Go away, homecoming

Can I say a few things about homecoming?




OK. Now that I have that out of my system, I’ll say this: I’ve never cared much about homecoming. I know to some folks it is the biggest deal ever. In my high school days, the biggest thing about homecoming was using float-building parties as an excuse to be out of the house doing things that made us feel, er, floaty.

Homecoming has changed. My mother and in-laws tell me back in their day it was just a dance. Maybe you wore your good wool skirt. While I never went to a homecoming dance, my friends did. I saw the pictures. It was a night to dress up, no question, but not on the scale of your wedding or a debutante ball. I don’t recall stretch limousines, party buses, full-length beaded gowns and elaborate up-dos, either. For prom, yes. Homecoming, no.

Am I showing my age?

The first hurdle in homecoming is selecting a dress that is neither a budget-breaker nor a vomit-inducer. Luckily, my Girl from the West did a pretty good job of staying within the bounds of taste and decency. There were a few times I had to leave the dressing room in frustration due to disagreements about the proper size and fit. What I saw parading around in the dressing area was both amusing and shocking. First, that some of these dresses were made at all. Second, that they were under consideration for purchase.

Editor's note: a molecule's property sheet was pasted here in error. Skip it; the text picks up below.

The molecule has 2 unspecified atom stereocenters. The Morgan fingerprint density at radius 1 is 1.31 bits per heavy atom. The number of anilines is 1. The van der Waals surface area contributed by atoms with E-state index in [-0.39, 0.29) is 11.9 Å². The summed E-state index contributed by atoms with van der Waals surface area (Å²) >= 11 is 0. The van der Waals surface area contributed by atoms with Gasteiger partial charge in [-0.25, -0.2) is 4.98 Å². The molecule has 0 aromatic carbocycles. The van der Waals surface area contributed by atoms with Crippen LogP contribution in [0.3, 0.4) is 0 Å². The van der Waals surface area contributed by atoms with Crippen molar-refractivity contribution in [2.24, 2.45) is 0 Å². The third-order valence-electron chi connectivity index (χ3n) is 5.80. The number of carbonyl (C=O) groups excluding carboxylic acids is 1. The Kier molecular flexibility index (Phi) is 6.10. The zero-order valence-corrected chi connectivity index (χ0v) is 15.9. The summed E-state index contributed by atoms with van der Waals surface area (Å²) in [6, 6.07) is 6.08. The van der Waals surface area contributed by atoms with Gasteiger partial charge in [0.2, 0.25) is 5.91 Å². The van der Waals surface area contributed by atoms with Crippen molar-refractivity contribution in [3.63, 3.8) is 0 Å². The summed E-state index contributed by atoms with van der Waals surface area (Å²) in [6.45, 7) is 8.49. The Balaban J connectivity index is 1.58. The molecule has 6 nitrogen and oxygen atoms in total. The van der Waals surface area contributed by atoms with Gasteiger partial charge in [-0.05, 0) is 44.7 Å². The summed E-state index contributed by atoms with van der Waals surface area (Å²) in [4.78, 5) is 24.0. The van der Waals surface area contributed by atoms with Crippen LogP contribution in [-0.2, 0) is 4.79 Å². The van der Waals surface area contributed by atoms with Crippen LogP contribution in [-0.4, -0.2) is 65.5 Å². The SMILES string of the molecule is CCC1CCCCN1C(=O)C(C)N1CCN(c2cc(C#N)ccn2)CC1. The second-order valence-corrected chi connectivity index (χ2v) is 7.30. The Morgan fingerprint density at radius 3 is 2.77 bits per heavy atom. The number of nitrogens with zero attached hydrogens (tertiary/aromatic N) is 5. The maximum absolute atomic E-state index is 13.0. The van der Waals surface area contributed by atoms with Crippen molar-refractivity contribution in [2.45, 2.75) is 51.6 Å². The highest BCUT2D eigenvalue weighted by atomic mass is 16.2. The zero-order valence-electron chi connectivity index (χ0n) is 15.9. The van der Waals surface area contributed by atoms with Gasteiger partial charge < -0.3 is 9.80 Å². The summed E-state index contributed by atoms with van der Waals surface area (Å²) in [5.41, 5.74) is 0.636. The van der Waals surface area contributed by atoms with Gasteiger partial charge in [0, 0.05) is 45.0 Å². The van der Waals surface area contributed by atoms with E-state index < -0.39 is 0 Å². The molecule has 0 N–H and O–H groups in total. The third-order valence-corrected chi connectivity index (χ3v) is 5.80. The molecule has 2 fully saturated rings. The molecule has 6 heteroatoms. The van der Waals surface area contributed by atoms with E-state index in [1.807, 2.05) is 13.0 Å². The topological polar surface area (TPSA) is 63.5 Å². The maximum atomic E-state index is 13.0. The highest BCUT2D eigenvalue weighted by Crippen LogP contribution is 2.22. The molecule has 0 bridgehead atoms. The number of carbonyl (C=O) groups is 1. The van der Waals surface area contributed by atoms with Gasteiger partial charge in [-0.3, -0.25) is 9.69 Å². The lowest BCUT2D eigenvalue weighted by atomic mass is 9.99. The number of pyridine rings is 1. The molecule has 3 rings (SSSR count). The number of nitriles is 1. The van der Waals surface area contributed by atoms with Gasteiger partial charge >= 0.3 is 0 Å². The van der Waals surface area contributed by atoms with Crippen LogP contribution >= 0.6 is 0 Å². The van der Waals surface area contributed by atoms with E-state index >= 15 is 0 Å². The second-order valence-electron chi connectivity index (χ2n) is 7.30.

The second hurdle is keeping your teenager from slipping into the abyss of senselessness and divahood.  Like wedding No. 2 and baby No. 2, you learn that most of the stuff you thought you had to have for event No. 1 was unnecessary. I had a much easier time this year getting Girl from the West to realize that she had most of what she needed in her closet.

The third hurdle, perhaps the biggest one of all, is my own lack of understanding of how some things work in this world. I had an atypical childhood. I did not participate in many things that most people would consider normal rites of passage. So, now, as the mother of teenager, I question and marvel at things other parents consider standard operating procedure. For example, the pre-dance, picture-taking hullabaloo. After taking the obligatory shots at home with the corsage and boutonniere pinning, I was instructed to drive to a stranger’s house, which possesses some outstanding feature, such as a large foyer, a formal staircase, an elaborately landscaped yard. There, I would join a herd of bored and somewhat confused parents armed with cameras.  For the next 30 minutes or so, it was the red carpet on Oscar night.  I felt like a paparazzo outside a popular celebrity hangout.

In theory, it’s a nice way to get pictures of your teen and her date. In reality, it’s ground zero for drama. Last year, there was a meltdown over a cream-colored gown getting slammed in a greasy car door. This year, one young woman felt the need to openly mock and ridicule her mother, who apparently did not know how to use a digital camera. But it doesn’t end there. This goes on until someone says, “stop the madness.”

I always feel a little off after these experiences. The kids seem spoiled and full of entitlement. The parents seem addled or resigned. I’m scared to death that I’ve become the dim-brained parent of a spoiled teen.  I’m never sure if my perceptions are shared by other parents or if I’m hyper-sensitive. Like last year, I came home, drank a glass of wine, and assumed the fetal position for the rest of the night.

In another dozen years, I get to do it all again.

Oh god, hold me.

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